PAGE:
The Hidden Figures
Hidden Figures of NASA tells the story of three African American mathematicians, who together were also known as the “human computer”. These women, in answering their country’s call to service during World War II, presented the mathematical equations and calculated trajectories necessary for NASA’s first flight to space. They helped America in achieving a significant victory against Russia in the Space Race.
The three women behind NASA’s human-computer were Katherine Johnson, Dorothy Vaughan, and Mary Jackson. Each of whom challenged the norms of the 1960s because their chosen field of study and computing work was dominated by males.
Dorothy Vaughan (September 20, 1910 – November 10, 2008) was an African American mathematician who worked initially with National Advisory Committee for Aeronautics (NACA) and later NASA. Dorothy Vaughan was hired by NACA in 1943 and she retired in 1971. Dorothy Vaughan also contributed to the Scout Launch Vehicle Program and became an expert FORTRAN programmer.
Mary Jackson (April 9, 1921 – February 11, 2005) was an African American Aerospace mathematician and mathematician at the National Advisory Committee for Aeronautics. She earned her B.S. in Mathematics and Physical Science from the Hampton Institute in 1942. In 1958 she became the first black engineer to work with NASA.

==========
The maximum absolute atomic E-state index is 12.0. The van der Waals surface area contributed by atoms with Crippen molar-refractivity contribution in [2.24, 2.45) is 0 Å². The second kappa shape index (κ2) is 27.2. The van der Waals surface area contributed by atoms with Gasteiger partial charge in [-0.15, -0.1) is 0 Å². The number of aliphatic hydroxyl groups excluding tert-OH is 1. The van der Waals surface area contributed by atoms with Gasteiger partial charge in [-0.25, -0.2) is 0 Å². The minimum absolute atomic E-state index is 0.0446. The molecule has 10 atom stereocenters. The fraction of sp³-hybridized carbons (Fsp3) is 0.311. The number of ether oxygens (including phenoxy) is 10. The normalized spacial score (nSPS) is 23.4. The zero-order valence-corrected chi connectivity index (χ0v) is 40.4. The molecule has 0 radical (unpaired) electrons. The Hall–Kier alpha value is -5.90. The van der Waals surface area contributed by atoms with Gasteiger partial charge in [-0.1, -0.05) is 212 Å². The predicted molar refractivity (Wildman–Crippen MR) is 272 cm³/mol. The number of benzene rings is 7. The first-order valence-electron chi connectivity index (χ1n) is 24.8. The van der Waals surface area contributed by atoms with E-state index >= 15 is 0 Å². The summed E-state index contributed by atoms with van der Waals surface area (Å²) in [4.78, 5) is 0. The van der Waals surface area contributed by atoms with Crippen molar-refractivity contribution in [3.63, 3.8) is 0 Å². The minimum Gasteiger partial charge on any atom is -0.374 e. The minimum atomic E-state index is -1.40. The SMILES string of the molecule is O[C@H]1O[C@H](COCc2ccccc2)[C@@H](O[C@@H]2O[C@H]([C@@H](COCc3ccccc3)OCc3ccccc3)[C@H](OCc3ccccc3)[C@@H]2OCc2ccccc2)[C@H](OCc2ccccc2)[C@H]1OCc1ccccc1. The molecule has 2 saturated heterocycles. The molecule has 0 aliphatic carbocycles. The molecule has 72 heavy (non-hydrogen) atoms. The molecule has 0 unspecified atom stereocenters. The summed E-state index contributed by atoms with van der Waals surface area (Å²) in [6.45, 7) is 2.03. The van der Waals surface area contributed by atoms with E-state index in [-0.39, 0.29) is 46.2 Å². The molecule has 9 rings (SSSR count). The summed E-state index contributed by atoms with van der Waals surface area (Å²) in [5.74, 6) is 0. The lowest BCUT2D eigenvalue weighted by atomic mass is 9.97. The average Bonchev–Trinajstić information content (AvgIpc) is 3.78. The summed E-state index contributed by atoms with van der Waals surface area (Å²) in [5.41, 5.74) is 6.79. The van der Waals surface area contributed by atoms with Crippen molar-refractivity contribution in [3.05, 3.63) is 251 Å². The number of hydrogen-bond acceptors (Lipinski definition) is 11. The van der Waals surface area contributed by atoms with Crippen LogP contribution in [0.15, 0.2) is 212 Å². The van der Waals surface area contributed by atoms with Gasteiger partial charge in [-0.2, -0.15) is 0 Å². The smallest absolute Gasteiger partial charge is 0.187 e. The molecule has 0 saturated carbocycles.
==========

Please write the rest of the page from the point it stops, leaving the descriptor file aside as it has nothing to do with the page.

Katherine Johnson (born in August 26, 1918) she is an African American mathematician who worked with NASA for almost 30 years prior to retiring in 1986. She described her experience with NASA, explaining “I loved going to work every single day.'' She completed her B.S. in Mathematics and French from West Virginia State College in 1937. She is also a pioneering NASA research mathematician and physicist, who was honored by the nation’s highest civilian award- Presidential Medal of Freedom in 2015 for her extensive contributions to different NASA projects.
She is part of major projects by NASA including Project Mercury. Project Mercury started in 1958 and lasted through 1963 in the United States. It is the first ever human spaceflight program. The objective of the project was to put man into Earth’s orbit and safely bring him back to Earth. The astronauts of this project were known as the “Mercury Seven”.
John Glenn (July 18, 1921 – December 8, 2016) was the first American to orbit the Earth in 1962. Before boarding he trusted for his safe return to earth Katherine Johnson and said “Get the girl, check the numbers and if she says they’re good, I’m good to go.”
Tribute to The Hidden Figures
“Hidden Figures” is a non-fiction book written by Margot Lee Shetterly, published in 2016. She began the book in 2010. In this book she wrote about the lives of Katherine Johnson, Mary Jackson and Dorothy Vaughan. There is also a Hollywood biographical drama film based on this book released in 2016, named Hidden Figures, in tribute to the female mathematicians who worked at NASA. It was directed by Theodore Melfi and written by Allison Schroeder and Melfi.
Jim Bridenstine (born June 15, 1975) NASA Administrator, author of the book “Hidden Figures” Margot Lee Shetterly and Sen.Ted Cruz were all present at the renaming ceremony. Cruz said during the ceremony "A street sign is a piece of metal ... but it's a lot more than that," and adding to this he explained, "inspire generations after generations of kids, and particularly little girls, who may be told in school, 'You can't do something.”
Hidden Figures Way
In tribute to these women, NASA renamed the street “E Street SW” to “Hidden Figures Way” to honor their work as a human-computer at the agency in Virginia when NASA first launched astronauts in space. This street is located in Washington outside NASA headquarters and was unveiled on 12, June 2019.